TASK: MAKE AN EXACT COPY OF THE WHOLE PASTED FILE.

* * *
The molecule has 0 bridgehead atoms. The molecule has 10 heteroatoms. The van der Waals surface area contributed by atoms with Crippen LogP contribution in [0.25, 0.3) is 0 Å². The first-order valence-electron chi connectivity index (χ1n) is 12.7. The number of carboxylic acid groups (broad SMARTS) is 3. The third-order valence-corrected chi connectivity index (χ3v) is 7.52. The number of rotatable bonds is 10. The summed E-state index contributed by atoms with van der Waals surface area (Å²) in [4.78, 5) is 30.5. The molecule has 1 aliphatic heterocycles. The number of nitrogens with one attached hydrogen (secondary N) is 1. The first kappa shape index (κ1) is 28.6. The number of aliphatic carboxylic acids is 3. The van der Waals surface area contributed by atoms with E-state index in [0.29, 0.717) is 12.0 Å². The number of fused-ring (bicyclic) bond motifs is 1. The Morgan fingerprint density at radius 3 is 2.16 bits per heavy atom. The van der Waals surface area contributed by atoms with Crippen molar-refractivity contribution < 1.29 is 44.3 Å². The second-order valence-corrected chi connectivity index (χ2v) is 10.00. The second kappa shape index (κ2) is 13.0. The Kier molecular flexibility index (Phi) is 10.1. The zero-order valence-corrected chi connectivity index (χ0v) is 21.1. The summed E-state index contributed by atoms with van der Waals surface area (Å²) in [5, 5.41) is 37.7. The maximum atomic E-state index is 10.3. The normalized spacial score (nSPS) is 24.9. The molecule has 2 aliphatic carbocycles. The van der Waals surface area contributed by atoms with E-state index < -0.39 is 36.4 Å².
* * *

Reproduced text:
The molecule has 0 bridgehead atoms. The molecule has 10 heteroatoms. The van der Waals surface area contributed by atoms with Crippen LogP contribution in [0.25, 0.3) is 0 Å². The first-order valence-electron chi connectivity index (χ1n) is 12.7. The number of carboxylic acid groups (broad SMARTS) is 3. The third-order valence-corrected chi connectivity index (χ3v) is 7.52. The number of rotatable bonds is 10. The summed E-state index contributed by atoms with van der Waals surface area (Å²) in [4.78, 5) is 30.5. The molecule has 1 aliphatic heterocycles. The number of nitrogens with one attached hydrogen (secondary N) is 1. The first kappa shape index (κ1) is 28.6. The number of aliphatic carboxylic acids is 3. The van der Waals surface area contributed by atoms with E-state index in [0.29, 0.717) is 12.0 Å². The number of fused-ring (bicyclic) bond motifs is 1. The Morgan fingerprint density at radius 3 is 2.16 bits per heavy atom. The van der Waals surface area contributed by atoms with Crippen molar-refractivity contribution < 1.29 is 44.3 Å². The second-order valence-corrected chi connectivity index (χ2v) is 10.00. The second kappa shape index (κ2) is 13.0. The Kier molecular flexibility index (Phi) is 10.1. The zero-order valence-corrected chi connectivity index (χ0v) is 21.1. The summed E-state index contributed by atoms with van der Waals surface area (Å²) in [5, 5.41) is 37.7. The maximum atomic E-state index is 10.3. The normalized spacial score (nSPS) is 24.9. The molecule has 2 aliphatic carbocycles. The van der Waals surface area contributed by atoms with E-state index < -0.39 is 36.4 Å².